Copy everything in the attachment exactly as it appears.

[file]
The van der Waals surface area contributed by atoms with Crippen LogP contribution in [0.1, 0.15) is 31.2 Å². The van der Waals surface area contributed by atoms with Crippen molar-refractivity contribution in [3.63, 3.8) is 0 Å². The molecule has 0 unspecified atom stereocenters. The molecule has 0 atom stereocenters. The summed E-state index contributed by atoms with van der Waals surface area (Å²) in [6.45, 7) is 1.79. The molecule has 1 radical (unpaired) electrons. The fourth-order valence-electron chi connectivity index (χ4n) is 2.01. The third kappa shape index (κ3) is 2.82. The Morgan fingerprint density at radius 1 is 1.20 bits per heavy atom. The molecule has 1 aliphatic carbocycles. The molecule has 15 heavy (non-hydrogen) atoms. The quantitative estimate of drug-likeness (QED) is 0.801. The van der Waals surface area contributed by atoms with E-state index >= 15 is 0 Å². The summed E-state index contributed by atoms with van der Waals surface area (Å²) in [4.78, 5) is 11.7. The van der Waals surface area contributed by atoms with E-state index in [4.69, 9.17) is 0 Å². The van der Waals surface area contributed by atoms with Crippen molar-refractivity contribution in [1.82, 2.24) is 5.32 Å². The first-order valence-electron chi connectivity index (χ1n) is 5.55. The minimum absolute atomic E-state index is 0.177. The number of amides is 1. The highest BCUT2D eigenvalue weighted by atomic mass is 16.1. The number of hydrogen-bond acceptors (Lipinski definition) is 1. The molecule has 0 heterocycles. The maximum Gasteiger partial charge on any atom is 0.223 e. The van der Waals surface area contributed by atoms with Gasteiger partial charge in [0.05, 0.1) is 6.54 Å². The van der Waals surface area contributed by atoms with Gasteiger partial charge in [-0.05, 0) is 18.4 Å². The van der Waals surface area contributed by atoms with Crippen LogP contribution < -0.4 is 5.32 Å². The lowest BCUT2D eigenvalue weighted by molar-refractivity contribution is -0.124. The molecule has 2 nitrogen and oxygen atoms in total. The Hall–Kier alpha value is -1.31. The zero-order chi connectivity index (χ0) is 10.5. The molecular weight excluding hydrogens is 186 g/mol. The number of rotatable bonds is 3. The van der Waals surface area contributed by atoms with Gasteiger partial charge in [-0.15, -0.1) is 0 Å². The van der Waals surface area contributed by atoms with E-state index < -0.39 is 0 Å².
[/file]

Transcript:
The van der Waals surface area contributed by atoms with Crippen LogP contribution in [0.1, 0.15) is 31.2 Å². The van der Waals surface area contributed by atoms with Crippen molar-refractivity contribution in [3.63, 3.8) is 0 Å². The molecule has 0 unspecified atom stereocenters. The molecule has 0 atom stereocenters. The summed E-state index contributed by atoms with van der Waals surface area (Å²) in [6.45, 7) is 1.79. The molecule has 1 radical (unpaired) electrons. The fourth-order valence-electron chi connectivity index (χ4n) is 2.01. The third kappa shape index (κ3) is 2.82. The Morgan fingerprint density at radius 1 is 1.20 bits per heavy atom. The molecule has 1 aliphatic carbocycles. The molecule has 15 heavy (non-hydrogen) atoms. The quantitative estimate of drug-likeness (QED) is 0.801. The van der Waals surface area contributed by atoms with E-state index >= 15 is 0 Å². The summed E-state index contributed by atoms with van der Waals surface area (Å²) in [4.78, 5) is 11.7. The van der Waals surface area contributed by atoms with E-state index in [4.69, 9.17) is 0 Å². The van der Waals surface area contributed by atoms with Crippen molar-refractivity contribution in [1.82, 2.24) is 5.32 Å². The first-order valence-electron chi connectivity index (χ1n) is 5.55. The minimum absolute atomic E-state index is 0.177. The number of amides is 1. The highest BCUT2D eigenvalue weighted by atomic mass is 16.1. The number of hydrogen-bond acceptors (Lipinski definition) is 1. The molecule has 0 heterocycles. The maximum Gasteiger partial charge on any atom is 0.223 e. The van der Waals surface area contributed by atoms with Gasteiger partial charge in [0.05, 0.1) is 6.54 Å². The van der Waals surface area contributed by atoms with Gasteiger partial charge in [-0.05, 0) is 18.4 Å². The van der Waals surface area contributed by atoms with Crippen LogP contribution < -0.4 is 5.32 Å². The lowest BCUT2D eigenvalue weighted by molar-refractivity contribution is -0.124. The molecule has 2 nitrogen and oxygen atoms in total. The Hall–Kier alpha value is -1.31. The zero-order chi connectivity index (χ0) is 10.5. The molecular weight excluding hydrogens is 186 g/mol. The number of rotatable bonds is 3. The van der Waals surface area contributed by atoms with Gasteiger partial charge in [-0.15, -0.1) is 0 Å². The van der Waals surface area contributed by atoms with E-state index < -0.39 is 0 Å².